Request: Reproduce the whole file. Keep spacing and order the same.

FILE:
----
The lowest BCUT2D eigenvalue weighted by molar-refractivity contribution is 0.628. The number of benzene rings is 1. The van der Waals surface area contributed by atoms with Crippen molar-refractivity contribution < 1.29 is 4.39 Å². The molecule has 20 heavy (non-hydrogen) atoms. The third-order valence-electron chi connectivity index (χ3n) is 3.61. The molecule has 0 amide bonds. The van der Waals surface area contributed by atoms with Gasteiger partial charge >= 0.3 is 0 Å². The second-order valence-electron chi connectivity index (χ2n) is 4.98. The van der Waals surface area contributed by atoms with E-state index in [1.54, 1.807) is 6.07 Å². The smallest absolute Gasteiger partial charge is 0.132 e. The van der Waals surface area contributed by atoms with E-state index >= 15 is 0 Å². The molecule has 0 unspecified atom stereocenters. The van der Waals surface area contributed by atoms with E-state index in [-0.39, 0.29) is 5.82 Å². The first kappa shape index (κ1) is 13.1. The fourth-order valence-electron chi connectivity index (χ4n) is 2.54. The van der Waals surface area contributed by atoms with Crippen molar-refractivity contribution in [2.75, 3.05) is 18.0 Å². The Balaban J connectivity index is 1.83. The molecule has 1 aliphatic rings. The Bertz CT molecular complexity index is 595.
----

The lowest BCUT2D eigenvalue weighted by molar-refractivity contribution is 0.628. The number of benzene rings is 1. The van der Waals surface area contributed by atoms with Crippen molar-refractivity contribution < 1.29 is 4.39 Å². The molecule has 20 heavy (non-hydrogen) atoms. The third-order valence-electron chi connectivity index (χ3n) is 3.61. The molecule has 0 amide bonds. The van der Waals surface area contributed by atoms with Gasteiger partial charge >= 0.3 is 0 Å². The second-order valence-electron chi connectivity index (χ2n) is 4.98. The van der Waals surface area contributed by atoms with E-state index in [1.54, 1.807) is 6.07 Å². The smallest absolute Gasteiger partial charge is 0.132 e. The van der Waals surface area contributed by atoms with E-state index >= 15 is 0 Å². The molecule has 0 unspecified atom stereocenters. The van der Waals surface area contributed by atoms with E-state index in [-0.39, 0.29) is 5.82 Å². The first kappa shape index (κ1) is 13.1. The fourth-order valence-electron chi connectivity index (χ4n) is 2.54. The van der Waals surface area contributed by atoms with Crippen molar-refractivity contribution in [2.75, 3.05) is 18.0 Å². The Balaban J connectivity index is 1.83. The molecule has 1 aliphatic rings. The Bertz CT molecular complexity index is 595.